Construction for the M-1 rail streetcar project began on Monday, July 28th, closing off Woodward between Campus Martius and Grand Circus Park for the next four months. The project that is slated for completion in 2016 will span over 3 miles, between Jefferson and Grand Boulevard, offering the first rail transit system to hit Detroit since the 1950’s. The budget for the rail system is set at $160 million.
Over the next few months, over 700 new construction jobs will be created to last throughout the next 2 years. Crews will be rebuilding and remodeling the existing road on Woodward, and placing down the rail that will line the cars. While the closing is difficult for some commuters, the impact on local businesses will be even greater. Many newly opened businesses in this area rely on foot traffic for the bulk of their business, and will be seeing less customers. However, most business owners are optimistic that this slight decrease in revenue will bounce back in greater numbers, as the rail car will offer more people the opportunity to travel downtown.
The rail system will house six different cars that will be able to transport as many as 600 people per trip. Ideally, the rail system is set for passengers to only wait, on average, 5 minutes per trip for a car. The system will run in conjunction with other public service transit mediums, such as the DDOt, Amtrack, People Move, and SMART buses.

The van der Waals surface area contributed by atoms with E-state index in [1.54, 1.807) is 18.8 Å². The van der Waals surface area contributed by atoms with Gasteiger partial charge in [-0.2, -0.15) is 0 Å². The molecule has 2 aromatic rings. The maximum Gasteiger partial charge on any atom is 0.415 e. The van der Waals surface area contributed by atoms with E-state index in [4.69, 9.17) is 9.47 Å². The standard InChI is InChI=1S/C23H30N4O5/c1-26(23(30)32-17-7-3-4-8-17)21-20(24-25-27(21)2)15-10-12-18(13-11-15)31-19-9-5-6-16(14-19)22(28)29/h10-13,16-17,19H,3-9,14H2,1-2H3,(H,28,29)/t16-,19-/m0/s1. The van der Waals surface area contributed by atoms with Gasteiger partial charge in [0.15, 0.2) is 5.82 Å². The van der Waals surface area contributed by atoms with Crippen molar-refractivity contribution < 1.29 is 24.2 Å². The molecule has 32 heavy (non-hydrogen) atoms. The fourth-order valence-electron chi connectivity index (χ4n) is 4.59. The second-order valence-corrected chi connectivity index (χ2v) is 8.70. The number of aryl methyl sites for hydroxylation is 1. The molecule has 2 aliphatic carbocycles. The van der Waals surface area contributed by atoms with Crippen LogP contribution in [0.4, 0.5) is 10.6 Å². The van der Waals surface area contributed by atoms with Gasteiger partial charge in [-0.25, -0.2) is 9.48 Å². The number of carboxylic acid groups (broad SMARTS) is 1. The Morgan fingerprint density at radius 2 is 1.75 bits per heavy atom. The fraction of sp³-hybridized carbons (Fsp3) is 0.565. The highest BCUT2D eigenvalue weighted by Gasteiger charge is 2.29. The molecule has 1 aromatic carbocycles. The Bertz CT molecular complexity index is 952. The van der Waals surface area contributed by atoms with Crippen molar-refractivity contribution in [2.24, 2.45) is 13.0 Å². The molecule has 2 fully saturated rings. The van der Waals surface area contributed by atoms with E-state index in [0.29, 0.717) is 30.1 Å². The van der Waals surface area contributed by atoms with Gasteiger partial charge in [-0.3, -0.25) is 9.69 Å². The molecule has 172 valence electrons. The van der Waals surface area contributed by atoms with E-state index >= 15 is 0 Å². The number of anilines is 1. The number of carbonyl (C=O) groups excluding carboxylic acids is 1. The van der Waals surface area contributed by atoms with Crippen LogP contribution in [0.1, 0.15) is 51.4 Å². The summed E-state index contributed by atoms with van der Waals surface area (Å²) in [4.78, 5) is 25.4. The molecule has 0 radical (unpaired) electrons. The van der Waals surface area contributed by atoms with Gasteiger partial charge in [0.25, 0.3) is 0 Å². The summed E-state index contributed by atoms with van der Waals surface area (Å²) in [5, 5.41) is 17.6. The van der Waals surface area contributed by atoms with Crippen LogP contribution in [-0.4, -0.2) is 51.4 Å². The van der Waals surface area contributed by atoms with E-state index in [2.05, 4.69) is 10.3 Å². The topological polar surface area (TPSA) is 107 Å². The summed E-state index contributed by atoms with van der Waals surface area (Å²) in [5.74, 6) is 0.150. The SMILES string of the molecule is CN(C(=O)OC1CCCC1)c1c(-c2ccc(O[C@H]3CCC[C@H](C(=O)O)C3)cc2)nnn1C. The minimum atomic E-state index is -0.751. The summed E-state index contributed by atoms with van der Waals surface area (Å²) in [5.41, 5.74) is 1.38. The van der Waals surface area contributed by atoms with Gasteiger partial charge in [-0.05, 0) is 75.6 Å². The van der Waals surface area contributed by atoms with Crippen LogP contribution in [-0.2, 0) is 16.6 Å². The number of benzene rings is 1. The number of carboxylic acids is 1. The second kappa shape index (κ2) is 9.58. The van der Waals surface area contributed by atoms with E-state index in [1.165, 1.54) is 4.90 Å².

This anticipated project has been granted $3 million in funding from the Wayne County Commissioners, but not all are happy with the decision. This money has been allocated to improving the existing roadwork and creating a stable foundation for the rail system. However, some committee members that the money should have been set aside for fixing the road issues that have been lingering in Detroit for years. Overall, many committee members agreed that the M-1 rail project would be for the “greater good” of Detroit and will have an incredible impact on the overall economy of the city.
Mayor Mike Duggan is hopefully that the M-1 rail car is a start to something bigger. He has already projected his plans for expanding further into 8 mile, and even as far as Pontiac. While private donors fund majority of the project, Mayor Duggan believes that the spirit of Detroit will help create more positive momentum for the bigger projects that can emerge from this M-1 railcar.